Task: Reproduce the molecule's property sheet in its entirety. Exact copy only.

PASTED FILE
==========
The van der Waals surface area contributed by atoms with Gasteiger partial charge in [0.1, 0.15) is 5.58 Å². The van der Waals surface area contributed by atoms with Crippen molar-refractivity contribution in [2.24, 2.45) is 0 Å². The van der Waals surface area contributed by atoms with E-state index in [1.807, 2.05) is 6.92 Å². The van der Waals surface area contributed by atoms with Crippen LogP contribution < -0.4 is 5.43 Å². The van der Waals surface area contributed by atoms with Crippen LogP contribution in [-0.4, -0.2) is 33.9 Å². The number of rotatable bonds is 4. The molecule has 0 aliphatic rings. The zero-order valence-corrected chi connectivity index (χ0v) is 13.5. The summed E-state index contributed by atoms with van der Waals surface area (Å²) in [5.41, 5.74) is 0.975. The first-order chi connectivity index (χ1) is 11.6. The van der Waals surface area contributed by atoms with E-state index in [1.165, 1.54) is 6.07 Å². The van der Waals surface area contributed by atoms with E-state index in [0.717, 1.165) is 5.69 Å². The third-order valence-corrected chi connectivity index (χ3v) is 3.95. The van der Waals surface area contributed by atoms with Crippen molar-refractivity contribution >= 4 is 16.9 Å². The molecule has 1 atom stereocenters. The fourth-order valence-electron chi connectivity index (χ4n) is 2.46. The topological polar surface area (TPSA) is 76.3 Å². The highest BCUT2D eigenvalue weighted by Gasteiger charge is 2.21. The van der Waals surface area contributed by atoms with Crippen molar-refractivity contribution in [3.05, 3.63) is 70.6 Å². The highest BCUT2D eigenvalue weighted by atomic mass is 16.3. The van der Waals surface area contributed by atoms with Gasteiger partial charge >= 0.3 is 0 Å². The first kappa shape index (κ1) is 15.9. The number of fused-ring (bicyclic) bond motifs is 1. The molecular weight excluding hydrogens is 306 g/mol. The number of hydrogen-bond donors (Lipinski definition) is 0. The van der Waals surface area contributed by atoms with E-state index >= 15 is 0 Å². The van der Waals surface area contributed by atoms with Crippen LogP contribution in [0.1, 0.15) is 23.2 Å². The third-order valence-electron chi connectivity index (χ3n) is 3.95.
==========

The van der Waals surface area contributed by atoms with Gasteiger partial charge in [0.1, 0.15) is 5.58 Å². The van der Waals surface area contributed by atoms with Crippen molar-refractivity contribution in [2.24, 2.45) is 0 Å². The van der Waals surface area contributed by atoms with E-state index in [1.807, 2.05) is 6.92 Å². The van der Waals surface area contributed by atoms with Crippen LogP contribution < -0.4 is 5.43 Å². The van der Waals surface area contributed by atoms with Crippen LogP contribution in [-0.4, -0.2) is 33.9 Å². The number of rotatable bonds is 4. The molecule has 0 aliphatic rings. The zero-order valence-corrected chi connectivity index (χ0v) is 13.5. The summed E-state index contributed by atoms with van der Waals surface area (Å²) in [5.41, 5.74) is 0.975. The first-order chi connectivity index (χ1) is 11.6. The van der Waals surface area contributed by atoms with E-state index in [1.165, 1.54) is 6.07 Å². The van der Waals surface area contributed by atoms with E-state index in [0.717, 1.165) is 5.69 Å². The third-order valence-corrected chi connectivity index (χ3v) is 3.95. The van der Waals surface area contributed by atoms with Crippen molar-refractivity contribution >= 4 is 16.9 Å². The molecule has 1 atom stereocenters. The fourth-order valence-electron chi connectivity index (χ4n) is 2.46. The topological polar surface area (TPSA) is 76.3 Å². The highest BCUT2D eigenvalue weighted by Gasteiger charge is 2.21. The van der Waals surface area contributed by atoms with Crippen molar-refractivity contribution in [3.05, 3.63) is 70.6 Å². The highest BCUT2D eigenvalue weighted by atomic mass is 16.3. The van der Waals surface area contributed by atoms with Gasteiger partial charge >= 0.3 is 0 Å². The first kappa shape index (κ1) is 15.9. The number of fused-ring (bicyclic) bond motifs is 1. The molecular weight excluding hydrogens is 306 g/mol. The number of hydrogen-bond donors (Lipinski definition) is 0. The van der Waals surface area contributed by atoms with E-state index >= 15 is 0 Å². The van der Waals surface area contributed by atoms with Crippen LogP contribution in [0.1, 0.15) is 23.2 Å². The third-order valence-electron chi connectivity index (χ3n) is 3.95.